THE BLOG

Can You Hear Us Now? Ethnic Spa Goers Are Speaking

01/15/2014 09:07 am ET | Updated Mar 17, 2014
  • Linda Harding-Bond Creator of Increasing Your Retail Selling: An Online Class for Spa Managers
Robert Daly via Getty Images

My mother never had a facial until I began working in the spa industry 19 years ago. She would reluctantly submit to having a service once a year for Mother's Day and only then if my sister would pick her up in the car and they could come to the spa together.

Even when she was on my treatment bed she would talk incessantly, more a sign of nervousness about being in an unfamiliar situation than a lack of confidence in my skills. In her mind spas were the domain of the glamorous movie stars she read about: Ava Gardner, Elizabeth Taylor, Gloria Swanson at the Carita Spa in Paris during a tryst with Joe Kennedy. Black women just didn't go to spas.

In 2014 not much has changed. Most women of color over 55 come to me because their family has given them a gift certificate or they are celebrating a birthday or fulfilling a dare they made with themselves. Many ventured into a spa before and the experience was hurtful, if not physically then emotionally -- sometimes both.

I remember the first time I went to a spa. It was on Rittenhouse Square, the most upscale area in Philadelphia. I was 20-something, making big money (I thought) in a corporate position. I was feeling myself. I walked in and got "the look". Most African-Americans have experienced "the look" at least once in their life. Even Oprah has gotten it after she became Oprah. You know the one: the "aren't you in the wrong place" look.

When I finally got to the treatment room all I can recall was a litany of comments about how "dirty" my skin was. The esthetician kept showing me the pad she was using to cleanse my face. I was wearing foundation and I happen to be a Black person. What color did she expect for the pad to be? Even though I knew how grossly inappropriate her behavior was I didn't know what to do as she was the spa owner. There was no Yelp, Twitter or Huffington Post for me to share my experience.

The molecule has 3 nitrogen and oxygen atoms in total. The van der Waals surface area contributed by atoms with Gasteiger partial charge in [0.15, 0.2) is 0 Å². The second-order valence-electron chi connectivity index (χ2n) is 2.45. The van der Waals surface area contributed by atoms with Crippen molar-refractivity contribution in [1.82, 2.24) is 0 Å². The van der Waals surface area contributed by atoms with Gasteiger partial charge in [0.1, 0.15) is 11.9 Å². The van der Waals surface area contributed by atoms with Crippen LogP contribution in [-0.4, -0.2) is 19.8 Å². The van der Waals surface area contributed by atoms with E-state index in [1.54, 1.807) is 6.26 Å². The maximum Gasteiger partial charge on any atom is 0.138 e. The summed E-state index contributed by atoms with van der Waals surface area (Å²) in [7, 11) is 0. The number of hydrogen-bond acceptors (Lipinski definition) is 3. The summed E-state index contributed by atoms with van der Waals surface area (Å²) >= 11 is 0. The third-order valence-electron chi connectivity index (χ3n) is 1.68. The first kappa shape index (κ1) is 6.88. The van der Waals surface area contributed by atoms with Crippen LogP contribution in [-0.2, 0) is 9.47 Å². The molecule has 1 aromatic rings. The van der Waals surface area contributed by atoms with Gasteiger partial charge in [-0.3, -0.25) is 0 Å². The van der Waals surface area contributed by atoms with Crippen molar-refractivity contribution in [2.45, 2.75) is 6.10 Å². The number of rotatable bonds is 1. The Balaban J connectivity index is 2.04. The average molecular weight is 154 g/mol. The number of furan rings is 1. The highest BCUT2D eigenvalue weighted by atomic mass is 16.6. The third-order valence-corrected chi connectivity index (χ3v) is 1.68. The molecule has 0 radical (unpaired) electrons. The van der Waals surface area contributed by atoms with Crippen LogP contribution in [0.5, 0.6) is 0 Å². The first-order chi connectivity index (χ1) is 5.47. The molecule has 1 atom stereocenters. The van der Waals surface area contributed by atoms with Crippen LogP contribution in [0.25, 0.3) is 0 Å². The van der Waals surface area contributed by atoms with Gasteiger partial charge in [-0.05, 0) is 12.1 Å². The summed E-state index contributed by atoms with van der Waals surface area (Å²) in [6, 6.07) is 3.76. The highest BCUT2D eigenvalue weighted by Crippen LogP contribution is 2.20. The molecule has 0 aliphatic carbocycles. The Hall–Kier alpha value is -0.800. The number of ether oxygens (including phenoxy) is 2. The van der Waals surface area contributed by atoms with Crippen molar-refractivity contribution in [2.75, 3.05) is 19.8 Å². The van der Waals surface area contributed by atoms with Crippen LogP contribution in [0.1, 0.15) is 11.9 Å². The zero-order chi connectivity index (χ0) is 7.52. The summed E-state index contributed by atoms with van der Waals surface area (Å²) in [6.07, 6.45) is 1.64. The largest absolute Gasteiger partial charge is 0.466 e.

Today I cringe at the thought that anyone in my industry would act in such a way. But though the people are different, the stories are the same. Far too often a new client comes into my room breathing a sigh of relief that they found me. One showed me the results of a microdermabrasion session so aggressive that color was removed from her skin. Another gentleman informed me that even though he regularly purchased pricey gift certificates for his girlfriend, the desk staff at his old spa recommended the cheapest products for his own home care. His voice revealed how shocked and hurt he was by their presumption of his economic status. A young client last week who had gone for her first facial, shared that she was subjected to painful extractions which left her scarred and hyper-pigmented for months. Maybe you've had a similar experience.

For ethnic spa goers, many times the preliminary conversation to determine what we use on our skin, why we use it and what we expect to achieve from our facial is omitted. Were you aware that such a conversation should even take place or have you just been plopped on a treatment table?

I think that some of the mindsets we encounter come from the media or a lack of real interaction with people of color. I think that some of the curtness and defensiveness results from a lack of specialized training. Many spa professionals take great pride in their work and don't want us to know their shortcomings. However, I also believe that the spa industry is beginning to listen to our experiences. Perhaps with more feedback we'll see the much needed technical and customer service training necessary to make the industry better for all.